What you got into is what you signed up for, if you left money on the table
In the first of this series, “This is your debit card wake-up call,” we talked about the PIN-less debit programs.
Well, the devil is in “the rules.” That’s right, your network’s rules.
Each processor has a PIN-POS network and with that they have the Network Operating Rules. You know, that 500-page document that you never read, but said you have.
Wait a minute, you say that you never said that?
Oh contraire! Every processor agreement contains a clause that states that you have read, understand, and agree to abide by the network rules.
Network operating governance
Every network has a board of directors and this body has the authority to make rules changes. More importantly, when have you reviewed the rules before you executed a contract with the processor?
When you looked at the governance, meaning the composition of the board ,and when you considered a price consequence if there was a rules change that impacted your income, could you opt out?
Could you cancel your contract?
Could you refuse to comply?
The bottom line: When you executed the contract, you agreed to the rules and to the future changes.
How do PIN-less debit programs hurt?
Networks have changed the parameters of transactions that qualify for PIN-less debit routing. Consequently, any transaction the meets the parameters will be switched and settled as a PINned transaction.
Even if the customer has selected Signature at the Point of Sale.
In some cases, the customer doesn’t get the choice. It is swipe and gone! The customer is waiting to sign, but the clerk says they don’t need to!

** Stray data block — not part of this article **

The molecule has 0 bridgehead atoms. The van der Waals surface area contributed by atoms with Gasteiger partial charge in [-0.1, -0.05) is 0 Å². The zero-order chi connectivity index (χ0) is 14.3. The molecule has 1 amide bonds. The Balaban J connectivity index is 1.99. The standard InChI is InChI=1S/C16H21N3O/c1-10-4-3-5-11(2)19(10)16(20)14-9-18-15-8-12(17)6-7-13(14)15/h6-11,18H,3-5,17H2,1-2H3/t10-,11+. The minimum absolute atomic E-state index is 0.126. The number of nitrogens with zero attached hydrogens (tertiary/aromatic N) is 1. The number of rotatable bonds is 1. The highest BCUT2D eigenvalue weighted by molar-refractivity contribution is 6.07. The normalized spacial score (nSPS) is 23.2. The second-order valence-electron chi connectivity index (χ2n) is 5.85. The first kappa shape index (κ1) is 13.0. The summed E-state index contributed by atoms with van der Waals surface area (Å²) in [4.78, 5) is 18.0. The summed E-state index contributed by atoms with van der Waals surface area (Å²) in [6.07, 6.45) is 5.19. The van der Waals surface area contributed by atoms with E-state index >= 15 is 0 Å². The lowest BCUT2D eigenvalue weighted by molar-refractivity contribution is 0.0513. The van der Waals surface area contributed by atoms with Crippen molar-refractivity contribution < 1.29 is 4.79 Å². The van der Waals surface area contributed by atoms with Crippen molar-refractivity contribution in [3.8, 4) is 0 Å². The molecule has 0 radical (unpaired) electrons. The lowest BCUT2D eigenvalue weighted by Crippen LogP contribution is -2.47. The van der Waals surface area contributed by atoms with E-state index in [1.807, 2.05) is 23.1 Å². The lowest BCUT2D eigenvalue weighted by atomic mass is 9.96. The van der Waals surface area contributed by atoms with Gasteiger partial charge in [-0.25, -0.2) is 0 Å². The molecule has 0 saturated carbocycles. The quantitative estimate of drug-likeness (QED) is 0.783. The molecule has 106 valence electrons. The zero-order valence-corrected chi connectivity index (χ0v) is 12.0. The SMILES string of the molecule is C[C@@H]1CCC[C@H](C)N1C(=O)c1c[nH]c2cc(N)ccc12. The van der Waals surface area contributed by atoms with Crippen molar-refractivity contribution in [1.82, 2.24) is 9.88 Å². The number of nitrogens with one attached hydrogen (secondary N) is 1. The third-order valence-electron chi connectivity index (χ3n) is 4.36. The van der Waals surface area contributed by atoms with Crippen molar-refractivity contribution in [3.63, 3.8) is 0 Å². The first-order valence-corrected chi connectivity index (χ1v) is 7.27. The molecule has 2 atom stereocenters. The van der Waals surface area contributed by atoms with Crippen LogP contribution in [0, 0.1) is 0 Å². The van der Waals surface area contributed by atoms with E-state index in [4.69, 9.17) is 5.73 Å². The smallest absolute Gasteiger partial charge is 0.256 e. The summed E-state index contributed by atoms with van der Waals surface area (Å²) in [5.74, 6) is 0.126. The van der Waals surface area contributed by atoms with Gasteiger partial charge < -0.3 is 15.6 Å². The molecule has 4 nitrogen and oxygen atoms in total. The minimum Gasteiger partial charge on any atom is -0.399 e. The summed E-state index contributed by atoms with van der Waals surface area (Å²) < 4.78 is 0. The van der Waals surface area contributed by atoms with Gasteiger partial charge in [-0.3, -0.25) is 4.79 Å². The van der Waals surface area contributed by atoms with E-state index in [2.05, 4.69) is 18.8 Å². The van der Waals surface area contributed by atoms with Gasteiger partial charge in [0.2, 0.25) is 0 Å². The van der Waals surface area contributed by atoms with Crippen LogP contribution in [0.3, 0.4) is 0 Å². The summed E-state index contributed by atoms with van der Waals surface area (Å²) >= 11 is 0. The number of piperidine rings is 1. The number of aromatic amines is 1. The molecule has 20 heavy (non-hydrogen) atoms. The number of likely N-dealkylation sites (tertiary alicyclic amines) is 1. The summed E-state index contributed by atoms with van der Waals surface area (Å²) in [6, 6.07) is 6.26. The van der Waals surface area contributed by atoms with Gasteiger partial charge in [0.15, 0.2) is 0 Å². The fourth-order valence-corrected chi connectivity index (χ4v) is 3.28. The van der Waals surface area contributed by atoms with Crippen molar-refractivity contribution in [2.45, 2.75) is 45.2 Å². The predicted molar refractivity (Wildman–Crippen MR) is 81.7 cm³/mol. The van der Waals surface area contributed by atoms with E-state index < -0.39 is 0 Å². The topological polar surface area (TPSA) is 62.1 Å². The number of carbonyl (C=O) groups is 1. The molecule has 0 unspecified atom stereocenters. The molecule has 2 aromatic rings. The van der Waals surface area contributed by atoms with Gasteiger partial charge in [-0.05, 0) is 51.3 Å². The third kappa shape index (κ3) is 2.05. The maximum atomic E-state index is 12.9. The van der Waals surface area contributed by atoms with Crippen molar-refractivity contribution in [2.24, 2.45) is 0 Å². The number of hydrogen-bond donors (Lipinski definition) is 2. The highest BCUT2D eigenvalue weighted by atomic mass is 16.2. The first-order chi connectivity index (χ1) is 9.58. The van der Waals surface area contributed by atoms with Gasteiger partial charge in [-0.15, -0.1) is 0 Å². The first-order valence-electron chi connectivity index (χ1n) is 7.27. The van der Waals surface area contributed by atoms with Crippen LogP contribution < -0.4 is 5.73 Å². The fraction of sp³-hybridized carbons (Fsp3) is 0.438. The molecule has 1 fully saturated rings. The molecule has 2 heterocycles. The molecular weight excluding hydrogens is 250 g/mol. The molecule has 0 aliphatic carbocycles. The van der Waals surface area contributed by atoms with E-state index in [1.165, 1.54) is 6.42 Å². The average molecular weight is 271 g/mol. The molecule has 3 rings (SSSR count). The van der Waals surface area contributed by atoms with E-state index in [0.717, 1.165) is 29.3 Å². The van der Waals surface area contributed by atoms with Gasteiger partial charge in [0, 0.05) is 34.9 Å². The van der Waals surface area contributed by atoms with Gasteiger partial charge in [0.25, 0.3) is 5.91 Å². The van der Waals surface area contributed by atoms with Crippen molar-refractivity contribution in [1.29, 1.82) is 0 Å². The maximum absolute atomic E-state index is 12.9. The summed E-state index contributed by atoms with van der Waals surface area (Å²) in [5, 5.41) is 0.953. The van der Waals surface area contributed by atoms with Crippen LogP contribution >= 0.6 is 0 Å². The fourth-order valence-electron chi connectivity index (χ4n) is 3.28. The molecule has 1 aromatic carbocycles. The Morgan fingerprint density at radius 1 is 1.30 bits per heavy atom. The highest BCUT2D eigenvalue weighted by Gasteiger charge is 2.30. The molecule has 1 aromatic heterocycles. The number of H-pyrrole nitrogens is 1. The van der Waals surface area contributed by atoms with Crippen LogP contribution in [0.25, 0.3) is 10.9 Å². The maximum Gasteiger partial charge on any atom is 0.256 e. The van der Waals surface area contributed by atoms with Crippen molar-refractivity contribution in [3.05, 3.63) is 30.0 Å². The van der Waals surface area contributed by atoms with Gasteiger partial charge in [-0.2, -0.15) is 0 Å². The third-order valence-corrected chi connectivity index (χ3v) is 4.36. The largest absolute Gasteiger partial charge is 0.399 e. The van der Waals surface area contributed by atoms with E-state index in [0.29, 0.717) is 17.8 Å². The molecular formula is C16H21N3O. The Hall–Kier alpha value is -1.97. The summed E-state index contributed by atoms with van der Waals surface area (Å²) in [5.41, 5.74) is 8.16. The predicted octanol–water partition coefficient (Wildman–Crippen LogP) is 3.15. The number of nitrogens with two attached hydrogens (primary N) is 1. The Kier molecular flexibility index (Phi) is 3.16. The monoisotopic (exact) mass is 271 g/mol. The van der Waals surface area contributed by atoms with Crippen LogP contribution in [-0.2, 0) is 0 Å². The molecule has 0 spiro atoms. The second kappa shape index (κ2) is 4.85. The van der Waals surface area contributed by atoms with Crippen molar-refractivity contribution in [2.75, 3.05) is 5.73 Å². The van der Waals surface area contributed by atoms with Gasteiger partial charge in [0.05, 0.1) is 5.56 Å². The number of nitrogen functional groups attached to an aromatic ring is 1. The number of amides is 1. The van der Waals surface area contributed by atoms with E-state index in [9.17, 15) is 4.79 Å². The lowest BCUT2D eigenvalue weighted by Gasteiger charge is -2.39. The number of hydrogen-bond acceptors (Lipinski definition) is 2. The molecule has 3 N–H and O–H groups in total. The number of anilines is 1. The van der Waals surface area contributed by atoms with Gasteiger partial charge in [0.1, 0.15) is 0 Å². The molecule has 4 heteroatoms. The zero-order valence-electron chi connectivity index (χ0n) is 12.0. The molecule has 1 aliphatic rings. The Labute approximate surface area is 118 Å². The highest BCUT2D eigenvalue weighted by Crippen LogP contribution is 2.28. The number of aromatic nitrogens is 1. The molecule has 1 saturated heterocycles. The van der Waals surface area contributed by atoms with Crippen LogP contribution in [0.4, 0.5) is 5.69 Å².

But there is more! Most processors have reviewed the Federal Reserve Debit Card Payment Study and realized that the average debit card transaction amount is around $38. So, they have set the top-end parameter at $50. Also, some processors have expanded the application of PIN-less debit transaction rules to a variety of transaction types.
Do you have an issuer-friendly processor?
Reading and understanding your network rules is very important, but your processor is even more important when it comes to your income.
Does your processor understand that your institution is the issuer, and it is your customers that drive the transaction volume?
Does your processor empower your organization to maximize your income and support your debit card portfolio decisions?
Remember, when your contract comes up for renewal, you have choices. There are processors that are issuer-friendly.
So, if your answer to the previous questions is no, then maybe you have the wrong processor.
We’ll continue our examination of this issue in the next two “Beyond The Bank” blogs.